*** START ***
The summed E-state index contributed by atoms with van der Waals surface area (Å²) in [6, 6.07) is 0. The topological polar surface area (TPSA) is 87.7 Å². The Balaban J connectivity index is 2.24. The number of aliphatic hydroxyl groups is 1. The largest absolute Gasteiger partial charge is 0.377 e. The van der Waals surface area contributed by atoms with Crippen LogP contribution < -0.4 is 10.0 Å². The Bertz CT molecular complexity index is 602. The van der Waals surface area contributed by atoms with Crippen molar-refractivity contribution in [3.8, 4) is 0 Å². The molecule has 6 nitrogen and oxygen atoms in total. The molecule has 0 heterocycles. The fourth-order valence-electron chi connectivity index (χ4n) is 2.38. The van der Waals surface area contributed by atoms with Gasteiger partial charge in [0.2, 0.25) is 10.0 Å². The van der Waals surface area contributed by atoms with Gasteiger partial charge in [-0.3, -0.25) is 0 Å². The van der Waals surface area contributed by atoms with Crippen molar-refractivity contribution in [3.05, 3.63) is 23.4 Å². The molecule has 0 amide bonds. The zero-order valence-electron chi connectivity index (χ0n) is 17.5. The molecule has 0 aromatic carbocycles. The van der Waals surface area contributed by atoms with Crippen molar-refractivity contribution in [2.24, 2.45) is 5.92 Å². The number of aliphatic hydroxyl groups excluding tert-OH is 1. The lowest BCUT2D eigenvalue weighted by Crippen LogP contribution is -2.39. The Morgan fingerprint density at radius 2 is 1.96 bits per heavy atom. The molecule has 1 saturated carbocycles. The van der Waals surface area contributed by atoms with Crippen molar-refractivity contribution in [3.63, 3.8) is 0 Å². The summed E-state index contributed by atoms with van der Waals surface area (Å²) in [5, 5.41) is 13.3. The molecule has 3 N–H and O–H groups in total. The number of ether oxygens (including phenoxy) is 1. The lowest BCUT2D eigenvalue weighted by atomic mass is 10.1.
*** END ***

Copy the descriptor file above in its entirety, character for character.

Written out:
The summed E-state index contributed by atoms with van der Waals surface area (Å²) in [6, 6.07) is 0. The topological polar surface area (TPSA) is 87.7 Å². The Balaban J connectivity index is 2.24. The number of aliphatic hydroxyl groups is 1. The largest absolute Gasteiger partial charge is 0.377 e. The van der Waals surface area contributed by atoms with Crippen LogP contribution < -0.4 is 10.0 Å². The Bertz CT molecular complexity index is 602. The van der Waals surface area contributed by atoms with Crippen molar-refractivity contribution in [3.8, 4) is 0 Å². The molecule has 6 nitrogen and oxygen atoms in total. The molecule has 0 heterocycles. The fourth-order valence-electron chi connectivity index (χ4n) is 2.38. The van der Waals surface area contributed by atoms with Gasteiger partial charge in [0.2, 0.25) is 10.0 Å². The van der Waals surface area contributed by atoms with Gasteiger partial charge in [-0.3, -0.25) is 0 Å². The van der Waals surface area contributed by atoms with Crippen molar-refractivity contribution in [3.05, 3.63) is 23.4 Å². The molecule has 0 amide bonds. The zero-order valence-electron chi connectivity index (χ0n) is 17.5. The molecule has 0 aromatic carbocycles. The van der Waals surface area contributed by atoms with Crippen molar-refractivity contribution in [2.24, 2.45) is 5.92 Å². The number of aliphatic hydroxyl groups excluding tert-OH is 1. The lowest BCUT2D eigenvalue weighted by Crippen LogP contribution is -2.39. The Morgan fingerprint density at radius 2 is 1.96 bits per heavy atom. The molecule has 1 saturated carbocycles. The van der Waals surface area contributed by atoms with Crippen molar-refractivity contribution in [3.63, 3.8) is 0 Å². The summed E-state index contributed by atoms with van der Waals surface area (Å²) in [5, 5.41) is 13.3. The molecule has 3 N–H and O–H groups in total. The number of ether oxygens (including phenoxy) is 1. The lowest BCUT2D eigenvalue weighted by atomic mass is 10.1.